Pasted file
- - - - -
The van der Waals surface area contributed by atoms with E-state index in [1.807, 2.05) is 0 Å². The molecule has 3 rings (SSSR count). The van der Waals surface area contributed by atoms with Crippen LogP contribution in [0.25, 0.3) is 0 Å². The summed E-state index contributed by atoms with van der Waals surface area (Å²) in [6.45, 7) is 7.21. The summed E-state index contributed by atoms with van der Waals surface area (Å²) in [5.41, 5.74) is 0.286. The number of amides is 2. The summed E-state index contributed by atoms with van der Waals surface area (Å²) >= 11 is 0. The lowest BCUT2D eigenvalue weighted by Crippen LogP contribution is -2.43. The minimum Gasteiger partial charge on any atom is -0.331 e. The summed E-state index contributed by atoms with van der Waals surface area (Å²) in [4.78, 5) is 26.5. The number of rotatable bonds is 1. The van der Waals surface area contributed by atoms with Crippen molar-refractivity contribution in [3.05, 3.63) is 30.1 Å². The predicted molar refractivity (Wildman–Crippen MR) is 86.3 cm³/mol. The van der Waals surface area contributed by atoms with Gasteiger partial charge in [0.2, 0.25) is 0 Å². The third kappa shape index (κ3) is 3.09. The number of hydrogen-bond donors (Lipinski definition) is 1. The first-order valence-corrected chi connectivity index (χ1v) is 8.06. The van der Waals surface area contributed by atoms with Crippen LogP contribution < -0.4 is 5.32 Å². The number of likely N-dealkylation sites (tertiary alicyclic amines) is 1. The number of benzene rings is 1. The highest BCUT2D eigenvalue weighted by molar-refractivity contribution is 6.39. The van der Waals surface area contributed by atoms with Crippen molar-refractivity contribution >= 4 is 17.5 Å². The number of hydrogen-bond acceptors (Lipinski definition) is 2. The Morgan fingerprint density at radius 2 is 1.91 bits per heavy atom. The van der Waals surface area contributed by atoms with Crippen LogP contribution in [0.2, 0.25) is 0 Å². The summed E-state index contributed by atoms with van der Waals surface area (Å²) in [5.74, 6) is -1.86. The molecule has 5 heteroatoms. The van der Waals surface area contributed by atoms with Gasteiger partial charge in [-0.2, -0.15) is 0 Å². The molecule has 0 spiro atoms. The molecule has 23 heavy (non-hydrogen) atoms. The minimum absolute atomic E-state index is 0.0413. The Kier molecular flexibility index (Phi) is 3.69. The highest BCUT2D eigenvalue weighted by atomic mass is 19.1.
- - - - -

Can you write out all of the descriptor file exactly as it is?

The van der Waals surface area contributed by atoms with E-state index in [1.807, 2.05) is 0 Å². The molecule has 3 rings (SSSR count). The van der Waals surface area contributed by atoms with Crippen LogP contribution in [0.25, 0.3) is 0 Å². The summed E-state index contributed by atoms with van der Waals surface area (Å²) in [6.45, 7) is 7.21. The summed E-state index contributed by atoms with van der Waals surface area (Å²) in [5.41, 5.74) is 0.286. The number of amides is 2. The summed E-state index contributed by atoms with van der Waals surface area (Å²) >= 11 is 0. The lowest BCUT2D eigenvalue weighted by Crippen LogP contribution is -2.43. The minimum Gasteiger partial charge on any atom is -0.331 e. The summed E-state index contributed by atoms with van der Waals surface area (Å²) in [4.78, 5) is 26.5. The number of rotatable bonds is 1. The van der Waals surface area contributed by atoms with Crippen molar-refractivity contribution in [3.05, 3.63) is 30.1 Å². The predicted molar refractivity (Wildman–Crippen MR) is 86.3 cm³/mol. The van der Waals surface area contributed by atoms with Gasteiger partial charge in [0.2, 0.25) is 0 Å². The third kappa shape index (κ3) is 3.09. The number of hydrogen-bond donors (Lipinski definition) is 1. The first-order valence-corrected chi connectivity index (χ1v) is 8.06. The van der Waals surface area contributed by atoms with Crippen LogP contribution < -0.4 is 5.32 Å². The number of likely N-dealkylation sites (tertiary alicyclic amines) is 1. The number of benzene rings is 1. The highest BCUT2D eigenvalue weighted by molar-refractivity contribution is 6.39. The van der Waals surface area contributed by atoms with Crippen molar-refractivity contribution >= 4 is 17.5 Å². The number of hydrogen-bond acceptors (Lipinski definition) is 2. The Morgan fingerprint density at radius 2 is 1.91 bits per heavy atom. The van der Waals surface area contributed by atoms with Crippen LogP contribution in [0.2, 0.25) is 0 Å². The summed E-state index contributed by atoms with van der Waals surface area (Å²) in [5.74, 6) is -1.86. The molecule has 5 heteroatoms. The van der Waals surface area contributed by atoms with Gasteiger partial charge in [-0.2, -0.15) is 0 Å². The molecule has 0 spiro atoms. The molecule has 23 heavy (non-hydrogen) atoms. The minimum absolute atomic E-state index is 0.0413. The Kier molecular flexibility index (Phi) is 3.69. The highest BCUT2D eigenvalue weighted by atomic mass is 19.1.